Their deaths aren’t the point. The point is, as their bodies are still jerking around on the floor, my friend and I turned to each other and said, in unison, “No! Not the bacon guys!” With one line of dialogue, we absolutely loved those two guys, and when Kolya kills them, it means something. If the shot had opened up with the big bad shooting two extras on a television set, we would have shrugged and their deaths would have meant nothing.

When you’re writing a book, it’s important to remember that no one owes you anything. Not their time, not their attention, not them turning to chapter seven to see if your book is going to get any better. The most precious real estate in your entire book is those first three paragraphs. You don’t need to start with hellfire and brimstone, you don’t need a clever line of dialogue or a description of the weather, you need whose ever eyes are opening this book to care, instantly about what happens to whomever the book is opening on.

If you’re thinking okay, with you so far, how do I get the reader to care about the bacon guys, I have some really bad news. There are no hard rules after this point, only guidelines. Having your character want something is immediately engaging. Something has to happen so that the main character cannot just stay where they are. This should hopefully happen on the page, if not then well woven into the first couple of scenes. They can’t be good enough to just deal with the problem as it stands with their present skills. The problem has to be both important, to either the character itself or the world or ideally, both. The antagonist has to be good enough and strong enough to realistically beat the main character so the reader isn’t assured of anything. The more emotional high and low points you give your character, the more dopamine the brain releases.

A book is the only device we havle today where the reader cannot split his attention. They can’t read what you have to say and click through the internet or play games or watch movies or or or or or. The point is there are games out there specifically designed to give and keep their audience hooked on the intermittent reward system. You need to play the same game. If you do not release a trail of dopamine through your plot that is rewarding enough for your readers to stay hooked on your books, they’ll put your book down and find something that will reward that much. The best part about writing is that you do not have to nail this the first time out. You can write and rewrite until every scene emotionally rewards the reader one way or the other. Also, the brain rewards their person if they share that thing that they found pleasurable, and there is absolutely no marketing as effective as one person telling another perosn that this book was awesome.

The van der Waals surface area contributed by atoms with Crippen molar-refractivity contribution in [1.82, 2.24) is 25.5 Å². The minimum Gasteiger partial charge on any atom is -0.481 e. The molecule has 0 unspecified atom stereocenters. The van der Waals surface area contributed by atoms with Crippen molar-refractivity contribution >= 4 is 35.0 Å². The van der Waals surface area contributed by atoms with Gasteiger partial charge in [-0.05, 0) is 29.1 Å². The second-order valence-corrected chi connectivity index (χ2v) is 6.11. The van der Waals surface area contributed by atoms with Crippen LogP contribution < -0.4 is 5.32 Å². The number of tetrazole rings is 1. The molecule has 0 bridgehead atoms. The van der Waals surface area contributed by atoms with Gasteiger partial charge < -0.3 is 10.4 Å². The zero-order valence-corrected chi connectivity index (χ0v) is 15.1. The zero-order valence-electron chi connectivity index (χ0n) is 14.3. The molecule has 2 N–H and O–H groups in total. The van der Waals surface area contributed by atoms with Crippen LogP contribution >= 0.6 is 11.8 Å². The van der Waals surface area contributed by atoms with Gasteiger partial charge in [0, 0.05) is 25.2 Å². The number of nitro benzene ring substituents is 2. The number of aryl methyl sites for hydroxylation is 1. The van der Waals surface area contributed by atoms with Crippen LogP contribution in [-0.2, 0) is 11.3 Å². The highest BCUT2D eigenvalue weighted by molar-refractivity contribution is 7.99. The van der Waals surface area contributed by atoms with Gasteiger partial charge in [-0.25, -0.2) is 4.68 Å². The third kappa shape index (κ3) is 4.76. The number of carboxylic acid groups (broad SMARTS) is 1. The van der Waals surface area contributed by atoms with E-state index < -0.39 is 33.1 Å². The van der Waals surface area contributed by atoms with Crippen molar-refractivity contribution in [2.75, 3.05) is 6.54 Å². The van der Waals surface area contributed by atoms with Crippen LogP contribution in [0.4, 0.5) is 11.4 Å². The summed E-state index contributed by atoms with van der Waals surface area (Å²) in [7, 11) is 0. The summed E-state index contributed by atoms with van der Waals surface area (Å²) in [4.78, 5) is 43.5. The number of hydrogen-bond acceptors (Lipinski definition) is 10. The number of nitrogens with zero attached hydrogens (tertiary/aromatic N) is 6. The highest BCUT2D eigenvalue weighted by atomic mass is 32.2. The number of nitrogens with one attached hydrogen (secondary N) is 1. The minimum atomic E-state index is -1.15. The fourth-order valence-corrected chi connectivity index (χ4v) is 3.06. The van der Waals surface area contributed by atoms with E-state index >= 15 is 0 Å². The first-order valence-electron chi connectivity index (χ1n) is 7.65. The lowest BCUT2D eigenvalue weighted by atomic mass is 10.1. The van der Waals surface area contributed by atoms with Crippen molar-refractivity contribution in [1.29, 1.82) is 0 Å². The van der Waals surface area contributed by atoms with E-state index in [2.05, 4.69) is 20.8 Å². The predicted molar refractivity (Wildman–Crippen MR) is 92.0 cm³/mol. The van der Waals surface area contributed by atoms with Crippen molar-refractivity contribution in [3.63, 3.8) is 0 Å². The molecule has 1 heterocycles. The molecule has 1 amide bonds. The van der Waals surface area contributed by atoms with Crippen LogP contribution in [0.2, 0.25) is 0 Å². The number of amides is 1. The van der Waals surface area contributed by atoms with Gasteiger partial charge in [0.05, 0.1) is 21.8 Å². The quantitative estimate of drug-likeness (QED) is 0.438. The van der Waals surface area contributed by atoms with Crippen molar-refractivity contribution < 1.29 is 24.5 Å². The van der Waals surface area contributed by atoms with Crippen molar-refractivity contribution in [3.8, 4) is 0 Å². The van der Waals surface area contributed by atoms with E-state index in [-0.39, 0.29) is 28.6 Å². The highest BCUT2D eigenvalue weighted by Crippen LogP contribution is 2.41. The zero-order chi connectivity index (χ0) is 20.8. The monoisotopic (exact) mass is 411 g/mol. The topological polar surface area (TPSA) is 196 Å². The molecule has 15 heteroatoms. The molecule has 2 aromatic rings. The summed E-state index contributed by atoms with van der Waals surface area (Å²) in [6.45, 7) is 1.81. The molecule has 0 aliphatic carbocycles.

Learning to write is like learning to play chess. The rules of the game may seem like, at the time you’re learning them, the most difficult part of writing. Then once you learn who moves where when, suddenly you realize there are always more complex strategies on how to play the game. It can take a lifetime to master the skills.

Nanowrimo stuff: Five easy ways to succeed at writing a nanowrimo novel plus a couple of bonus points

  1. Unless you are truly wanting to write a story for giggles, do not plan to fail at the start. There will be plenty of time to pull plot out of places you shouldn’t be shoving plot into, but the first two weeks are not that time. Leave the carnivorous sentient couchs and the broom handles that want revenge until you absolutely cannot salvage what you have on the page.
  2. Plan, but do not overplan. Before you start, you should have a character in a world with a problem. This is true for any novels. Think of the AIs that were smart enough to look at the overwhelming odds against them with all the orcs and turned and ran. You do not want your characters to look at the massive iceberg. All they need to see at the beginning is that tiny bit that floats. The more your story goes along, the more they try to fix it, the bigger the problem gets. Have a general idea of what you want to have happened by the end of the story too, then send the main characters out to solve their own problems.